I coached in America and one day I retuned to the Cliff to say hello. They asked me how I was doing and said: ‘You could have played for the reserves at Maine Road last night’. United didn’t have enough players and Alex Ferguson wanted me to fill a gap for the reserves, to help out with training. United offered me another playing contract, which I was happy to sign, but the problem then was that I started dreaming that I had a future at the club. I was captain of the reserves and played for two years before joining Chester City, who were in a difficult situation.

Sir Alex called me again: “I’ve got a job here, education and welfare officer,” he said. He wanted me to look after young players off the field. I started to help out with the centre of excellence under Nobby Stiles. He was fantastic with me and gave me a lot of encouragement. When Nobby left in 1994, I was offered the centre of excellence job. It was huge, with responsibility for scouting and signing players.

United had some great old scouts, though. One, Tom Corless, took me to watch Manchester boys. Six of the team were in our academy. One, Richard Wellens, would go onto have a good career. There was also a defender called Alan Griffin who was really good. We didn’t sign Jonathan Woodgate because we had Alan. His partner was Wes Brown, who was absolutely magnificent as a young player. Wes was athletic, smooth, tough and tall. He was going to play at the highest level. Tom Corless pointed Wes’s dad out. We needed to talk to him to sign Wes properly on schoolboy terms. Timing was important to getting players contracted to the club.

I had to develop a club within a club and was helped by Tony Whelan and Dave Bushell. We added more and more staff. The Class of ’92 were breaking into the first team and it was a magical time. I was in my twenties and full of energy. Sir Alex saw that and put a huge amount of trust in me.

United would look nationally for players. Les Kershaw, who served United well for years, would scout players outside Manchester. Brian Kidd was scouting too, before moving up to be assistant manager. The club was snowballing and it was so exciting. Most of us were working seven days a week, nine until nine most days. The weekends were spent watching football. Every now and then I collapsed through exhaustion, but it was such an exciting time. Sir Alex demanded progress and he got it. He gave me personal feedback and contacts. It was a very positive environment.

We took the kids to Kenya for a tournament one year and Sir Bobby Charlton came with us. He told the young players about playing for England and United with the Busby Babes. He stressed the importance of individual coaching, that emotional support from a mentor that he felt he’d had from Jimmy Murphy, Matt Busby’s assistant. Bobby had extra training with Jimmy, then was taken to the pub by him to talk football.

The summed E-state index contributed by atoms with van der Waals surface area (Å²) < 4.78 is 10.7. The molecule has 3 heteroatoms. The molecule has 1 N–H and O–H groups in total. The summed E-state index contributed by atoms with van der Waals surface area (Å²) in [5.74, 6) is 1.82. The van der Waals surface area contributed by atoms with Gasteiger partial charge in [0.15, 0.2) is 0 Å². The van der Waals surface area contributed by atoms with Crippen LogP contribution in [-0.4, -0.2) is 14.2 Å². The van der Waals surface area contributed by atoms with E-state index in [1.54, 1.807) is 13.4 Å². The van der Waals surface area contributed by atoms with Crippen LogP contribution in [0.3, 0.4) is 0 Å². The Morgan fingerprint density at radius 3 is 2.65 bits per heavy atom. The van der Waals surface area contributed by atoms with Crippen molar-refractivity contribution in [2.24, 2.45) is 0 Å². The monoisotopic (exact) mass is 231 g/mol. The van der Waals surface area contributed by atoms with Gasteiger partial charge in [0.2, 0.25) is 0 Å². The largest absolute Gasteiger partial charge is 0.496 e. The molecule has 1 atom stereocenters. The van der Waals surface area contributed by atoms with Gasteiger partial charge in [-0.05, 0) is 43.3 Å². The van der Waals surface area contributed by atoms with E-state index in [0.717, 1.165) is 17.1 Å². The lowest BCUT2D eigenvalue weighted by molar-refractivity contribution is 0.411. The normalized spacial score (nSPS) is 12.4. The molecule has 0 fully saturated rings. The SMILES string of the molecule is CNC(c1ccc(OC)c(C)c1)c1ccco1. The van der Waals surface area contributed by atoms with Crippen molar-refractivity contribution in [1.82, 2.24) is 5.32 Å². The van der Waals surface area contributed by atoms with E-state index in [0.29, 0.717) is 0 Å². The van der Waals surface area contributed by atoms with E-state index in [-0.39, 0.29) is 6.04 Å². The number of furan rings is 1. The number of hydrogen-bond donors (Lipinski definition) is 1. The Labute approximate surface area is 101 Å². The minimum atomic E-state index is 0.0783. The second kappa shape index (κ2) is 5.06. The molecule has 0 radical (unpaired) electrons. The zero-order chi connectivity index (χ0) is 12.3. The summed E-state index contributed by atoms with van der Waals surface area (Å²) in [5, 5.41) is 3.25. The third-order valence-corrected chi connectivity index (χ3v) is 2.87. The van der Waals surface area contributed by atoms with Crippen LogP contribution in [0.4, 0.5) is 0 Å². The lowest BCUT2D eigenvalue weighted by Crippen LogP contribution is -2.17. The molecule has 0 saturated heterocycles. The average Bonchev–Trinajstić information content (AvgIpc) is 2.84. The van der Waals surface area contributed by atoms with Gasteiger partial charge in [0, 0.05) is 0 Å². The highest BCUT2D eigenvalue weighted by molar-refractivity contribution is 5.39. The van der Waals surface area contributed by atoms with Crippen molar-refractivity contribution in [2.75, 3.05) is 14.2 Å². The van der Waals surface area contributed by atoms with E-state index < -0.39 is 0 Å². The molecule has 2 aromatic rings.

I tried to do the same with out players. Some players need help and support. I’d talk to them and take them to games. Ravel Morrison and Ryan Tunnicliffe came in the away end at Anfield with me to see what it was like to stand with fans. We had a great team, terrific coaches like Warren Joyce and Tony Whelan.

Jim Ryan was big on going to Europe and we expanded the network of scouts. We had a French scout, David Frio, who spotted Paul Pogba. Jim, Geoff Watson and Les Kershaw all watched Pogba – we did a triple check on him. Our scouts were very skilful, while Jim Ryan was good at closing the deal. He’d been a player and won the European Cup, he’d been at the club for years. He could reassure parents and tell them how life was at United. We also had Sir Alex, who’d ring a young player and his parents personally. He’d meet kids who’d come from all over the place for trials and we’d have a dinner and a singsong at the end of the trial week.

Sir Alex created a family feeling. He’d meet families at 2pm before a 3pm kick off. The families would be nervous, but he’d create time for them and leave them by saying: ‘I’ve got to go and give my team talk now’. The parents were delighted that he’d met them.

I was at United for 23 years. We lived through the glory years. It was like a dream, watching lads we’d brought through the ranks establish themselves in the first team. I got to know all the families.

There would be cup finals all the time and Sir Alex would get the backroom staff and young players in the dressing room at Wembley and then on the team bus back to the hotel after we’d won the FA Cup. It was to show that we were part of it. The whole bus was singing ‘Cheer up, Kevin Keegan’ after winning the FA Cup in 1999. Three days later, United won the treble with a squad that contained seven homegrown players. Success fed the family feeling.

Everything changed over time, particularly as the club got bigger and bigger. The ingredients changed too and new people have different ways of doing things. Sir Alex and David Gill, the two most important people at the club, stepped down at the same time in 2013. I don’t think any organisation would want that and you can see that things have been difficult for the last couple of years at United.

I left United in March 2016 and I’ve enjoyed having time off, reading, learning and giving talks. I’ve looked at others sports, from athletics to rugby and done some work with the FA and UEFA. I’m 50 now and feel I have a lot to offer my next club. I could be a head of coaching at a club or head of an under 18s or 21s set up. There are a range of jobs I could go for and, after a break, I’m more than ready for another challenge.”